Art that wraps around you.
180 Studios is opening a new exhibition dedicated to immersive art.
Sixteen installations blur the lines between physical and virtual artworks, all at the crossroads of art and technology.
Located in a former underground car park, the exhibition is designed like a maze to get lost in, as you wander through the dark rooms.
Art meets technology
"It is very, very immersive. You love the sound, the visuals. I would say that there are some works that I found a lot stronger than others. There are some works which have like a deeper message and they carry through stronger than the others. And there are some that we think visually, I'm very impressed. Do I get something more from this? Maybe not," says art critic Tabish Khan.
An installation explores the different forms of columns with rotating mirrors.
In a pitch-black room, lasers scan the floor and walls.
The installation, by United Visual Artists (UVA), is made of four kinetic sculptures projecting single-colour planes of light.
Further down, another installation explores a world populated by digital humans in a desert-like environment.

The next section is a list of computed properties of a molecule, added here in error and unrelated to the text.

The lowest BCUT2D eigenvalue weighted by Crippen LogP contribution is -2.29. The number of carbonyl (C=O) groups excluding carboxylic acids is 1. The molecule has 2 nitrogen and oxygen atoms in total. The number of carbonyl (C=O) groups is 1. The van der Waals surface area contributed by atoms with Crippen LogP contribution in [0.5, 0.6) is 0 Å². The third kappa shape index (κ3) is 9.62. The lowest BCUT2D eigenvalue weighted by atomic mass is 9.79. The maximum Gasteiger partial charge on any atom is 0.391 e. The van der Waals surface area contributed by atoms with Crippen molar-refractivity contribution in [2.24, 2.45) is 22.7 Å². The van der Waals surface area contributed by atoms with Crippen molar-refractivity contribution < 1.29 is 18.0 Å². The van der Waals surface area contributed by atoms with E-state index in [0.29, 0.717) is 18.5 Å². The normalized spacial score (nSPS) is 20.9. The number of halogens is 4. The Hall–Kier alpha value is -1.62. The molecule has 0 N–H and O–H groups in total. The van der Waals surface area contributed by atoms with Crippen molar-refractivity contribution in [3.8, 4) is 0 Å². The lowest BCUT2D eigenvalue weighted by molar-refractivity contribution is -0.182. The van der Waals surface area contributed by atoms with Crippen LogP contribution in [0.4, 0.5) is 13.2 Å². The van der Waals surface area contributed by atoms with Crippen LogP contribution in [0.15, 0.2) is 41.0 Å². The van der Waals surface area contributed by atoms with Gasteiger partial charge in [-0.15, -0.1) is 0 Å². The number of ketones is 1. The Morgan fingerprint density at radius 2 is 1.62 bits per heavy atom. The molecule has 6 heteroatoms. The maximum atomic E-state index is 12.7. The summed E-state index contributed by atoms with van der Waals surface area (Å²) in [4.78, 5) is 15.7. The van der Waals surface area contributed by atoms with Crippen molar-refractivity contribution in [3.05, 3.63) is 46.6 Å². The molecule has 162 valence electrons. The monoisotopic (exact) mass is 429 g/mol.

After scanning a QR code on the wall, visitors are invited to show a webpage to a machine next to each screen to start new videos.
"Mustafa" is an artwork dedicated to the father of the artist, thanking him for inspiring him and teaching him art.
Other highlights include "Vigil," an installation made up of an ice block with the imprint of a hand, hung in front of a round screen displaying videos of landscapes.
Most installations don't necessarily have an artistic message, but rather experiment with technology.
One of the biggest installations is "Vortex," created by Barcelona-based studio Hamill Industries.
It uses light projectors, a purpose-made soundtrack and smoke effects.
The end result is a travelling smoke ring synchronised to the music.
"This piece in particular is about experiencing the sound physically throughout all the senses. There's this very beautiful musical piece. So you can experiment that as a musical piece, but if you can just kind of do one step away and see like how it travels, how the light follows. It's about - it's a pentagram. It's a musical pentagram made light, made smoke. So that's what it's behind the vortex. And that's the message behind the vortex, experiencing sound," says Anna Diaz, mix-media artist, Hamill Industries.
'Future Shock' at 180 Studios in London runs from 28 April to 28 August 2022.
Check out the video above for a look inside this immersive exhibition